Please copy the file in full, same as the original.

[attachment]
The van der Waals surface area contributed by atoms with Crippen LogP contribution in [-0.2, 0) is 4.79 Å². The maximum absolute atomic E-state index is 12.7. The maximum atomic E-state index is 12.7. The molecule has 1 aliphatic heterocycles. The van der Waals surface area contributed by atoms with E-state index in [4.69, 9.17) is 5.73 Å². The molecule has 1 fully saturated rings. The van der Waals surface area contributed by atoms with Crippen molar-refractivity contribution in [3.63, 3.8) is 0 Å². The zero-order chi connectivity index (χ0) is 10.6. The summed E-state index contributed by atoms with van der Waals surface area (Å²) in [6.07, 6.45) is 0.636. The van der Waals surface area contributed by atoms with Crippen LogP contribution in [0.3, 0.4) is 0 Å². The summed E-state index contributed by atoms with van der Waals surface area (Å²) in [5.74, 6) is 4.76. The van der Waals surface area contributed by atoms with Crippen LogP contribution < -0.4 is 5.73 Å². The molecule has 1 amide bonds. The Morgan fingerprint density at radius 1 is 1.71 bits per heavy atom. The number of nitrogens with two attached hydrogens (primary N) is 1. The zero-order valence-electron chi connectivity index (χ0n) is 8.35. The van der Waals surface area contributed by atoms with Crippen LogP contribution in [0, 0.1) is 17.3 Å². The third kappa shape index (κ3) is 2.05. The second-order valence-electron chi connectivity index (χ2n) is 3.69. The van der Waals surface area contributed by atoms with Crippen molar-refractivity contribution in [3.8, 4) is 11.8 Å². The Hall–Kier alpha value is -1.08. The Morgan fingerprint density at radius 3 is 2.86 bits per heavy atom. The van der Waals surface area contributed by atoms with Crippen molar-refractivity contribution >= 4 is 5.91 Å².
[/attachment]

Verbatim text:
The van der Waals surface area contributed by atoms with Crippen LogP contribution in [-0.2, 0) is 4.79 Å². The maximum absolute atomic E-state index is 12.7. The maximum atomic E-state index is 12.7. The molecule has 1 aliphatic heterocycles. The van der Waals surface area contributed by atoms with E-state index in [4.69, 9.17) is 5.73 Å². The molecule has 1 fully saturated rings. The van der Waals surface area contributed by atoms with Crippen molar-refractivity contribution in [3.63, 3.8) is 0 Å². The zero-order chi connectivity index (χ0) is 10.6. The summed E-state index contributed by atoms with van der Waals surface area (Å²) in [6.07, 6.45) is 0.636. The van der Waals surface area contributed by atoms with Crippen LogP contribution in [0.3, 0.4) is 0 Å². The summed E-state index contributed by atoms with van der Waals surface area (Å²) in [5.74, 6) is 4.76. The van der Waals surface area contributed by atoms with Crippen LogP contribution < -0.4 is 5.73 Å². The molecule has 1 amide bonds. The Morgan fingerprint density at radius 1 is 1.71 bits per heavy atom. The number of nitrogens with two attached hydrogens (primary N) is 1. The zero-order valence-electron chi connectivity index (χ0n) is 8.35. The van der Waals surface area contributed by atoms with Crippen LogP contribution in [0, 0.1) is 17.3 Å². The third kappa shape index (κ3) is 2.05. The second-order valence-electron chi connectivity index (χ2n) is 3.69. The van der Waals surface area contributed by atoms with Crippen molar-refractivity contribution in [3.8, 4) is 11.8 Å². The Hall–Kier alpha value is -1.08. The Morgan fingerprint density at radius 3 is 2.86 bits per heavy atom. The van der Waals surface area contributed by atoms with Crippen molar-refractivity contribution >= 4 is 5.91 Å².